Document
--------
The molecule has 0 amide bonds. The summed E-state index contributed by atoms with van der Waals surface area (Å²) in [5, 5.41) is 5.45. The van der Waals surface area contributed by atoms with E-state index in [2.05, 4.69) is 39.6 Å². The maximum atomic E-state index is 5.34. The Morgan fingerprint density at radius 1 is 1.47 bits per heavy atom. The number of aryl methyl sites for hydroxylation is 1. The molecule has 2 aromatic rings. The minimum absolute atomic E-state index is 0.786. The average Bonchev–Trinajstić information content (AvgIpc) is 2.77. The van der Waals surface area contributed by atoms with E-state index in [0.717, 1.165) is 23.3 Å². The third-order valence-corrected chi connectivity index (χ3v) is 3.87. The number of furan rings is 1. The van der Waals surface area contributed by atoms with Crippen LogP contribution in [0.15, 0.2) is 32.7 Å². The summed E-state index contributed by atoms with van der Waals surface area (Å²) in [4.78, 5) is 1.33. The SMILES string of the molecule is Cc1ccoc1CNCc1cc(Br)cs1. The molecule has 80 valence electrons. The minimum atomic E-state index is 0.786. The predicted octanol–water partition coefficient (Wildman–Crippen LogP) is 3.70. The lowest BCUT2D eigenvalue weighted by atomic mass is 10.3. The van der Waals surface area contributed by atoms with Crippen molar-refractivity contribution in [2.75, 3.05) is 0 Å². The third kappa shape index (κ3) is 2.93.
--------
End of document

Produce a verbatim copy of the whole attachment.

The molecule has 0 amide bonds. The summed E-state index contributed by atoms with van der Waals surface area (Å²) in [5, 5.41) is 5.45. The van der Waals surface area contributed by atoms with E-state index in [2.05, 4.69) is 39.6 Å². The maximum atomic E-state index is 5.34. The Morgan fingerprint density at radius 1 is 1.47 bits per heavy atom. The number of aryl methyl sites for hydroxylation is 1. The molecule has 2 aromatic rings. The minimum absolute atomic E-state index is 0.786. The average Bonchev–Trinajstić information content (AvgIpc) is 2.77. The van der Waals surface area contributed by atoms with E-state index in [0.717, 1.165) is 23.3 Å². The third-order valence-corrected chi connectivity index (χ3v) is 3.87. The number of furan rings is 1. The van der Waals surface area contributed by atoms with Crippen LogP contribution in [0.15, 0.2) is 32.7 Å². The summed E-state index contributed by atoms with van der Waals surface area (Å²) in [4.78, 5) is 1.33. The SMILES string of the molecule is Cc1ccoc1CNCc1cc(Br)cs1. The molecule has 80 valence electrons. The minimum atomic E-state index is 0.786. The predicted octanol–water partition coefficient (Wildman–Crippen LogP) is 3.70. The lowest BCUT2D eigenvalue weighted by atomic mass is 10.3. The van der Waals surface area contributed by atoms with Crippen molar-refractivity contribution in [2.75, 3.05) is 0 Å². The third kappa shape index (κ3) is 2.93.